Saturday, April 12, 2008

A different kind of green

We're hearing more and more reports of 'green' projects in Dubai - green buildings, green cities, now today an 800 million square feet US$55 billion "massive green initiative."

When the rest of the world says something is 'green' they mean environmentally friendly & responsible.

It's a trendy word, the thing to be seen to be doing. It's good PR. You're applauded for being 'green'. So Dubai has picked up on it.

But here it actually has a different meaning.

In Dubai, 'green' means just that. The colour.

A green building isn't environmentally friendly, in fact it's just the opposite because it means it'll have plenty of landscaping and water features.

'Green' cities are full of parks and landscaping.

The new Gardens initiative is a Dubai Properties project of four clusters and will be 73 per cent greenery. The rest is buildings.

It sounds like a fantastic project with some great inclusions.

But in a landscape where we don't have topsoil or water I think it's a bit of a stretch to say that it is: "to help conserve and protect the environment."

Green in colour it all is, but 'green' in the sense the world means it ain't.

The story is with Gulf News.


Anonymous said...

I think the above comments are unfair and inaccurate.

If you look at what there're doing out at the Waterfront development, you'll see that it's a bit more than planting some green trees and landscaping.

Dubai is leading the way with 'green' buildings/architecture; all types of sustainability (enviro/economic/social) are being implemented at the DESIGN stage, which means that every detail concerning waste, energy conservation and so forth are be ing accounted for.

Dubai has got most of the world's leading urban planners, architects, and engineers and their 'green' expertise is being put to good use.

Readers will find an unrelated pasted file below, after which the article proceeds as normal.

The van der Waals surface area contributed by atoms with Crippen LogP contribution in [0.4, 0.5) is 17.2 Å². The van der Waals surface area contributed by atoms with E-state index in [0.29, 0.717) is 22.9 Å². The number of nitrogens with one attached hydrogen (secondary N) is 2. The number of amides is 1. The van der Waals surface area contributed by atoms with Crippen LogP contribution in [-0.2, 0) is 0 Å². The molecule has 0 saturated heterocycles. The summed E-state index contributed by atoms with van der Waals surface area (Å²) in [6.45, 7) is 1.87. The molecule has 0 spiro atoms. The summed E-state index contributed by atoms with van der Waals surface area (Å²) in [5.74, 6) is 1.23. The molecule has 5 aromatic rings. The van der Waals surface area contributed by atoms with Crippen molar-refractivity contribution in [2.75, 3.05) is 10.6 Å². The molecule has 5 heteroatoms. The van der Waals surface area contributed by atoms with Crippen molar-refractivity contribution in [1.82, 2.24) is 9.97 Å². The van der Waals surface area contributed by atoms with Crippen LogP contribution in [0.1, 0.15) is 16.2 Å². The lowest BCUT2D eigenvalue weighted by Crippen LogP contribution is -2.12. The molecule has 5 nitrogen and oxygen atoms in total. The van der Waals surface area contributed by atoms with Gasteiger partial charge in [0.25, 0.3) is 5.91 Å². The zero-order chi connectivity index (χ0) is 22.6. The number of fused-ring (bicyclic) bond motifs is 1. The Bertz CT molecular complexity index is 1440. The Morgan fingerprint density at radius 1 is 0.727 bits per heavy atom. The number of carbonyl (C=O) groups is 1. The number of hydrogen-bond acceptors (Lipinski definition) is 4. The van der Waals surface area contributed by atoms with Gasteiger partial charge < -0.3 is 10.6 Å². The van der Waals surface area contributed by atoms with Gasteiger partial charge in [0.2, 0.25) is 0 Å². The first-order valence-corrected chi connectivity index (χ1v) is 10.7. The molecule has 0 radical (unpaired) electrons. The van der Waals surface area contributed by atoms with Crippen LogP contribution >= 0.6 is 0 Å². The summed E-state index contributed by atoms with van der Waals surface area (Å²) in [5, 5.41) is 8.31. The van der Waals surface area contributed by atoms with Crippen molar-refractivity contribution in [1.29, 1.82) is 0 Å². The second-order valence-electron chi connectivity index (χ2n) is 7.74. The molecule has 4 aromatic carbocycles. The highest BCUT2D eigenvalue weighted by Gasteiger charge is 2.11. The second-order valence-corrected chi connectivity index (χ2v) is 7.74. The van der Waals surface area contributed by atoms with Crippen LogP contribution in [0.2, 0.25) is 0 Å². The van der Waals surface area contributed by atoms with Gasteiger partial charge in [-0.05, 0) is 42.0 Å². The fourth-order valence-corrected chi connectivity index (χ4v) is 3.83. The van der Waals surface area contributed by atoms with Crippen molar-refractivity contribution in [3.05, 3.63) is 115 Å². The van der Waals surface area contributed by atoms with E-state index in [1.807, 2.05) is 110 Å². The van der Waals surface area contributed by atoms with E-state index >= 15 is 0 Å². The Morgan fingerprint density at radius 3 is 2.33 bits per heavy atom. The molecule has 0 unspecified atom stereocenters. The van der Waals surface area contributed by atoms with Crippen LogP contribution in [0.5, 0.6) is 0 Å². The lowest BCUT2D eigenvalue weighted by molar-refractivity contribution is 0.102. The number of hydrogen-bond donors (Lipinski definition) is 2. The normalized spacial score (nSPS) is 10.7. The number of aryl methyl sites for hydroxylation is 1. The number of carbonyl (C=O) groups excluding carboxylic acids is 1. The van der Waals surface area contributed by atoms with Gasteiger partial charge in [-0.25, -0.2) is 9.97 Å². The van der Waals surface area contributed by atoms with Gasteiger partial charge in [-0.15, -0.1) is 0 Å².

Seabee said...

unfair and inaccurate? anon

To take 880 million sq.ft. of arid, salt & sulphure-rich desert with no topsoil or water and build four towns with 642 million sq.ft. of greenery is changing the environment, not 'conserving & protecting' it.

Of course we have some developers truly taking a green approach - the use of condensation from Burj Dubai to irrigate the landscaping is an example. The vast majority who claim 'green' developments are misusing the word in its modern context.

I'm pointing a finger at that majority, who add landscaping and say they have a green building. And at the 'journalists' who print the claim without thinking.

Peripatetic Engineer said...

The UAE is in a unique position to lead the world in sustainable development but they don't seem to care. Here is a region with limited water and other resources (except for oil). It is also has a high density living situation due to the proliferation of high rise apartments buildings and hotels. Why can't they show the world how to recycle waste water back to potable useage similar to Singapore? Recycle organic food waste into garden mulch and methane for energy production. Use wind farms to generate electricity? There just seems to be so many opportunities and little interest on behalf of the leaders.